What do cities tell us on human minds?   About...

What do cities tell us on human minds?

About Bruxellisation

In all of its variations—brusselization, brussellisation, bruxellisation, verbrusseling—the meaning is the same: the haphazard and anarchic development of cities. The term originates from the city of Brussels in the sixties and seventies—my childhood—during a period of uncontrolled development amidst laissez-faire planning and a lack of zoning regulations.

It was at this time and here, from the window of my room in Woluwe St Lambert, that I began to capture the view of the city with my camera. Like Nicéphore Niépce's first ever photograph, taken from within the natural frame of a window, my first view of the world, of Brussels, was through the unique perspective of my "frame."

Frames of Mind

The city is a state of mind. A state of the mind.

It is a projection, a materialisation of human minds. All the emotions we feel—ambition, contempt, empathy, modesty, harmony, incoherence—are on full display within urban construction, interfering with each other, if one looks for them. Do you see this when you really look?

Growing up in Brussels during the sixties and seventies, I looked through a frame—the window of my room—at an urban horizon abruptly punctuated by newly constructed apartment buildings and their accompanying cranes. I used my camera to understand and find dignity in this alien environment. Back then, and now, when I observe the interferences of opposing urban structures, I like to capture the new motives found at their intersections.

In a sense inspired by Belgian surrealist artist René Magritte, Brussels "is not a city." Unless its lack of an identity, evident in its heterogeneous overlays and disparate elements, is what actually makes its identity. Maybe the very essence of a city lies in the chaos of its buildings.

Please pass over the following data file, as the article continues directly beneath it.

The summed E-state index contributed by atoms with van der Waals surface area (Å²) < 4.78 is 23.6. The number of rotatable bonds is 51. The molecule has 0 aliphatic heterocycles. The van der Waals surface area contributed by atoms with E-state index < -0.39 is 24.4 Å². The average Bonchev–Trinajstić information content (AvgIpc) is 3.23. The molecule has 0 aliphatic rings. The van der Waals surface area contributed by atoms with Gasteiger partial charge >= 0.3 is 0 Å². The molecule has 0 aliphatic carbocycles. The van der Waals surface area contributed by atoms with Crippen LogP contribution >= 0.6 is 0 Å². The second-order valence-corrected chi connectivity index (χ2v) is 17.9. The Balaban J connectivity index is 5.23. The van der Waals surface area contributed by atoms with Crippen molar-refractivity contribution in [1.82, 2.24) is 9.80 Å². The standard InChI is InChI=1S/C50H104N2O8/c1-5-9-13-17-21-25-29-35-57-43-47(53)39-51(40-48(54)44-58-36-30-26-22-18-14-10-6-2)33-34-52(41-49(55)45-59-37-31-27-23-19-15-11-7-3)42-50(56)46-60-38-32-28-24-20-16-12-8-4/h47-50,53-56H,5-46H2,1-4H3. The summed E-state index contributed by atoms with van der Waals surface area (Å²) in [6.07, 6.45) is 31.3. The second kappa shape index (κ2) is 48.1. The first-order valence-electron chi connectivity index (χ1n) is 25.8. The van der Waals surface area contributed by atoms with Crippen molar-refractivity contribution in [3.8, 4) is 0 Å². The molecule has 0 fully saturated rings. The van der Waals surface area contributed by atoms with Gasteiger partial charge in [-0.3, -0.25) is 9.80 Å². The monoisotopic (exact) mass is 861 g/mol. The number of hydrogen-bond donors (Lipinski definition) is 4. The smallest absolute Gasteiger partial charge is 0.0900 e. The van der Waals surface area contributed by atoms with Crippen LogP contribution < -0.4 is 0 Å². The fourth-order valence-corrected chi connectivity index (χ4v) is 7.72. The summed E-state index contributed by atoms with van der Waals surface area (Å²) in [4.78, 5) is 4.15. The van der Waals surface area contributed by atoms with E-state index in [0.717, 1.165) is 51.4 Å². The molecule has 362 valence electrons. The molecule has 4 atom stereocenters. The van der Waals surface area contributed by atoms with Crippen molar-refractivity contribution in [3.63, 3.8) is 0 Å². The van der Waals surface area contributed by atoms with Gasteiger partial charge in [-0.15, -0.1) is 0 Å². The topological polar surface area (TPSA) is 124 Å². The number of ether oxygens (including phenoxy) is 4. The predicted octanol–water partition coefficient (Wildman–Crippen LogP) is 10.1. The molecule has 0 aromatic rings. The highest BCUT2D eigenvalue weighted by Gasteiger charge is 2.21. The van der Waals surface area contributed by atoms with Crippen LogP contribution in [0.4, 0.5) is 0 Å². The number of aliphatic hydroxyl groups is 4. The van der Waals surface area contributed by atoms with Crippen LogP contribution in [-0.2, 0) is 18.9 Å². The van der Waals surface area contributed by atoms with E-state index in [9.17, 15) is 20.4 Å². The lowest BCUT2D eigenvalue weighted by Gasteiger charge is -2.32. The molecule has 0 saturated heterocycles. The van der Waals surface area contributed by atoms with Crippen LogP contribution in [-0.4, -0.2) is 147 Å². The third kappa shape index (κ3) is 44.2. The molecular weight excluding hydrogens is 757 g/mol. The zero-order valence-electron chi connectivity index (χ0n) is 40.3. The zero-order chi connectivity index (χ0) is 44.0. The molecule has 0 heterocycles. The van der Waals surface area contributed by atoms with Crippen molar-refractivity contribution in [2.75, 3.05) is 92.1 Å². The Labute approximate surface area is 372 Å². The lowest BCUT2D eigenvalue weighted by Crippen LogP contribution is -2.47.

Does the same go for people like me who live in or grew up in Brussels? What is our identity? Am I a “Bruxellois,” and if I am not, does this negation define me and the others? “Zinneke” is the nickname for the inhabitants of Brussels, a word that means bastard and originally referred to city stray dogs. How has this lack of an identity shaped who we are? Who I am?

Brussellisation and urbanisation mould our cities—they reveal themselves wherever we travel, wherever I am. Extensions of the minds who created them, I stand in the midst of these manmade constructions for decades now, my gaze trying to uncover evocative images: fragments or clusters, silhouettes, intriguing patterns. Finding the extraordinary in the ordinary.

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All photos by / Credit to: “© Eric Vander Borght, Bruxellisation.com”

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Bruxellisation | Frames of Mind What do cities tell us about human minds? And other photos by Eric Vander Borght
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